Mark Zuckerberg admits mistakes over Cambridge Analytica scandal
Facebook founder Mark Zuckerberg has admitted the social media giant "made mistakes" over the Cambridge Analytica scandal.
In his first public statement since the controversy erupted, the Facebook CEO said a "breach of trust" had occurred between it and its users.
Mr Zuckerberg said: "We have a responsibility to protect your data, and if we can't then we don't deserve to serve you."
Facebook has been rocked in recent days by a row involving election consultants Cambridge Analytica, who are accused of using the platform's data on more than 50 million Americans to help Donald Trump's US presidential campaign target political ads on the platform.
The data is alleged to have originally been collected by Alexander Kogan, a Cambridge University professor who surveyed more than 270,000 Facebook users through an app he created.
Facebook's settings at the time allowed app developers to access the personal data of not just the people who used their app, but of all of their friends as well.
Mr Zuckerberg said Facebook has already taken the most important steps to prevent such a situation from happening again.
He said Facebook will ban developers who do not agree to an audit, and an app's developer will no longer have access to data from people who have not used that app in three months.
In his Facebook post, Mr Zuckerberg said: "In 2015, we learned from journalists at The Guardian that Kogan had shared data from his app with Cambridge Analytica.
"It is against our policies for developers to share data without people's consent, so we immediately banned Kogan's app from our platform, and demanded that Kogan and Cambridge Analytica formally certify that they had deleted all improperly acquired data. They provided these certifications.
"Last week, we learned from The Guardian, The New York Times and Channel 4 that Cambridge Analytica may not have deleted the data as they had certified.
"We immediately banned them from using any of our services.
"Cambridge Analytica claims they have already deleted the data and has agreed to a forensic audit by a firm we hired to confirm this. We're also working with regulators as they investigate what happened.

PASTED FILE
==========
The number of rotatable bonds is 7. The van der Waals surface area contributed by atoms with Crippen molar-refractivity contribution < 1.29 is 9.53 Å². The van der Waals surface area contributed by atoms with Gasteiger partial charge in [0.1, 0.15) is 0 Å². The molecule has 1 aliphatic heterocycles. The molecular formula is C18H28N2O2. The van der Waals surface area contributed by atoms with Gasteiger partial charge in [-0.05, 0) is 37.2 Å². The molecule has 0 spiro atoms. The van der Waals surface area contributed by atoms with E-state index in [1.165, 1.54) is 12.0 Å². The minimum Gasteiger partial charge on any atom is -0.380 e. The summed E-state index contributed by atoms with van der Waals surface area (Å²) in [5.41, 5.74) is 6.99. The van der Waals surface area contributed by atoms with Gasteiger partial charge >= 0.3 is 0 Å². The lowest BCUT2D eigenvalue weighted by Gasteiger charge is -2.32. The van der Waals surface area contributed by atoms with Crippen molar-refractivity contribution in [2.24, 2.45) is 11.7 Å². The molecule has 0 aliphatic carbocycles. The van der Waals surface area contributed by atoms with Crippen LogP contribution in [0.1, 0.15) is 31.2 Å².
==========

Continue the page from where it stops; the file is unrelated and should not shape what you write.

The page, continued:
"This was a breach of trust between Kogan, Cambridge Analytica and Facebook. But it was also a breach of trust between Facebook and the people who share their data with us and expect us to protect it. We need to fix that."
The move came after a former employee of the company told MPs that Facebook had a "wild west" approach to looking after its users' data and had "little detection" of any violations of its policies.
Whistleblower Sandy Parakilas claimed the company "had very few ways of discovering abuse or enforcing on abuse when it was discovered".
Mr Parakilas, who worked in policy compliance and data protection for Facebook between 2011 and 2012, was giving evidence to the Digital, Culture, Media and Sport Committee (DCMS) and said that while security to protect against hacking or other attacks was very strong, the same could not be said of user data accessed by Facebook developers.
He said that, to prevent abuse of its data, Facebook created a set of policies that forbade activity such as selling user data or passing it to advertising networks, but said he had no memory of a "single physical audit of a developer's storage" during his time there.
"[Facebook] had very good engineers working on technical security," he said.
"But this platform... would allow [developers] to get all this data on people who hadn't really explicitly authorised it," he said, explaining that they were at this time able to collect data on users' friends without the explicit permission of those friends.
"It was personally identifiable, it was your name, in some cases your email addresses, in some cases your private messages - they just basically allowed that to leave Facebook's servers intentionally and there weren't really controls once the data had left to make sure it was being used in an appropriate way."
Facebook shares have slid by more than 7.6% since the first allegations were reported at the weekend by the Observer, and the firm received a backlash online - with a number of users reporting that they were deleting their accounts, including the co-founder of WhatsApp, which was bought by Facebook in 2014.
The company is also facing legal action from some of its own shareholders, who claim the company made "materially false and misleading statements regarding the company's business, operational and compliance policies".
CA chief executive Alexander Nix was suspended after recordings emerged of him making a series of controversial claims, including boasts that CA had a pivotal role in the election of Donald Trump.
The company has denied using Facebook data in its work on the president's election campaign.
Downing Street confirmed on Wednesday that the Government employed CA parent company SCL for a contract with the Ministry of Defence, but said this had ended before the recent allegations came to light.
"We are looking across Government to see if there were any other contracts," said a spokesman. "As the Prime Minister said, we are not aware of any current contracts."
The Conservative Party said it had been approached by CA with a pitch for work during David Cameron's leadership, but said this was rejected.
"The Conservative Party has never employed Cambridge Analytica or its parent company, nor used their services," a Tory spokesman said.